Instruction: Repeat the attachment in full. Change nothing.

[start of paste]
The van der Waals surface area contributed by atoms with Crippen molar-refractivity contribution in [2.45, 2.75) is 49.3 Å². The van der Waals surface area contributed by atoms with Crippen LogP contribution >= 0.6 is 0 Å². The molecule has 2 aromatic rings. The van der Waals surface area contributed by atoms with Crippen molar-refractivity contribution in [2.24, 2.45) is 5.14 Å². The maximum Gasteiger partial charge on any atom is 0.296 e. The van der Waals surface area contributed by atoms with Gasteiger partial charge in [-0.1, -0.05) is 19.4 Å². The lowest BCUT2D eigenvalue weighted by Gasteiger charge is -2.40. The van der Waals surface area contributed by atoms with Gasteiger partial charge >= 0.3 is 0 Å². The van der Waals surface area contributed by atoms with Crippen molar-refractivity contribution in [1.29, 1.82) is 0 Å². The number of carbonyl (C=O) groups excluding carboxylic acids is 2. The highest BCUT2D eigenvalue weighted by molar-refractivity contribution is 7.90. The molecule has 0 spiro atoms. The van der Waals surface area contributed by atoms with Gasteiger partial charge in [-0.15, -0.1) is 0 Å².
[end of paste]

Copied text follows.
The van der Waals surface area contributed by atoms with Crippen molar-refractivity contribution in [2.45, 2.75) is 49.3 Å². The van der Waals surface area contributed by atoms with Crippen LogP contribution >= 0.6 is 0 Å². The molecule has 2 aromatic rings. The van der Waals surface area contributed by atoms with Crippen molar-refractivity contribution in [2.24, 2.45) is 5.14 Å². The maximum Gasteiger partial charge on any atom is 0.296 e. The van der Waals surface area contributed by atoms with Gasteiger partial charge in [-0.1, -0.05) is 19.4 Å². The lowest BCUT2D eigenvalue weighted by Gasteiger charge is -2.40. The van der Waals surface area contributed by atoms with Gasteiger partial charge >= 0.3 is 0 Å². The van der Waals surface area contributed by atoms with Crippen molar-refractivity contribution in [1.29, 1.82) is 0 Å². The number of carbonyl (C=O) groups excluding carboxylic acids is 2. The highest BCUT2D eigenvalue weighted by molar-refractivity contribution is 7.90. The molecule has 0 spiro atoms. The van der Waals surface area contributed by atoms with Gasteiger partial charge in [-0.15, -0.1) is 0 Å².